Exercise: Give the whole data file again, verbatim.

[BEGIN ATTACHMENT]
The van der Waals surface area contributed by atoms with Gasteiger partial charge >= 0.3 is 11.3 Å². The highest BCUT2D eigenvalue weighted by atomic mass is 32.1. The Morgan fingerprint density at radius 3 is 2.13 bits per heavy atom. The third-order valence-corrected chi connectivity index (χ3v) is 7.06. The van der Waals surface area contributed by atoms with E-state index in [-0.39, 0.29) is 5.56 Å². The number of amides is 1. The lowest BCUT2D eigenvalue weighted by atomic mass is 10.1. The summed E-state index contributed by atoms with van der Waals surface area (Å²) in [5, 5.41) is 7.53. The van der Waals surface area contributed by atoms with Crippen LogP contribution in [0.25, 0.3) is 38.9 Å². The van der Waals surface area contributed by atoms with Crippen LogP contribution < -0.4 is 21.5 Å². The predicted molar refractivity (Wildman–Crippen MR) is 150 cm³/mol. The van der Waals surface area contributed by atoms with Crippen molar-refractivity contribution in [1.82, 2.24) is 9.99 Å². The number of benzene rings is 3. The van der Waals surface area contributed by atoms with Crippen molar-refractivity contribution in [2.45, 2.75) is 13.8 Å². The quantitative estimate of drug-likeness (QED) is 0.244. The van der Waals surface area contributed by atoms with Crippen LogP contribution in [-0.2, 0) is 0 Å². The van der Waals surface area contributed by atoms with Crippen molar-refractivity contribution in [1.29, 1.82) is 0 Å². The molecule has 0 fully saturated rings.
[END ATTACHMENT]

The van der Waals surface area contributed by atoms with Gasteiger partial charge >= 0.3 is 11.3 Å². The highest BCUT2D eigenvalue weighted by atomic mass is 32.1. The Morgan fingerprint density at radius 3 is 2.13 bits per heavy atom. The third-order valence-corrected chi connectivity index (χ3v) is 7.06. The van der Waals surface area contributed by atoms with E-state index in [-0.39, 0.29) is 5.56 Å². The number of amides is 1. The lowest BCUT2D eigenvalue weighted by atomic mass is 10.1. The summed E-state index contributed by atoms with van der Waals surface area (Å²) in [5, 5.41) is 7.53. The van der Waals surface area contributed by atoms with Crippen LogP contribution in [0.25, 0.3) is 38.9 Å². The van der Waals surface area contributed by atoms with Crippen LogP contribution < -0.4 is 21.5 Å². The predicted molar refractivity (Wildman–Crippen MR) is 150 cm³/mol. The van der Waals surface area contributed by atoms with Crippen molar-refractivity contribution in [1.82, 2.24) is 9.99 Å². The number of benzene rings is 3. The van der Waals surface area contributed by atoms with Crippen molar-refractivity contribution in [2.45, 2.75) is 13.8 Å². The quantitative estimate of drug-likeness (QED) is 0.244. The van der Waals surface area contributed by atoms with Crippen LogP contribution in [-0.2, 0) is 0 Å². The van der Waals surface area contributed by atoms with Crippen molar-refractivity contribution in [1.29, 1.82) is 0 Å². The molecule has 0 fully saturated rings.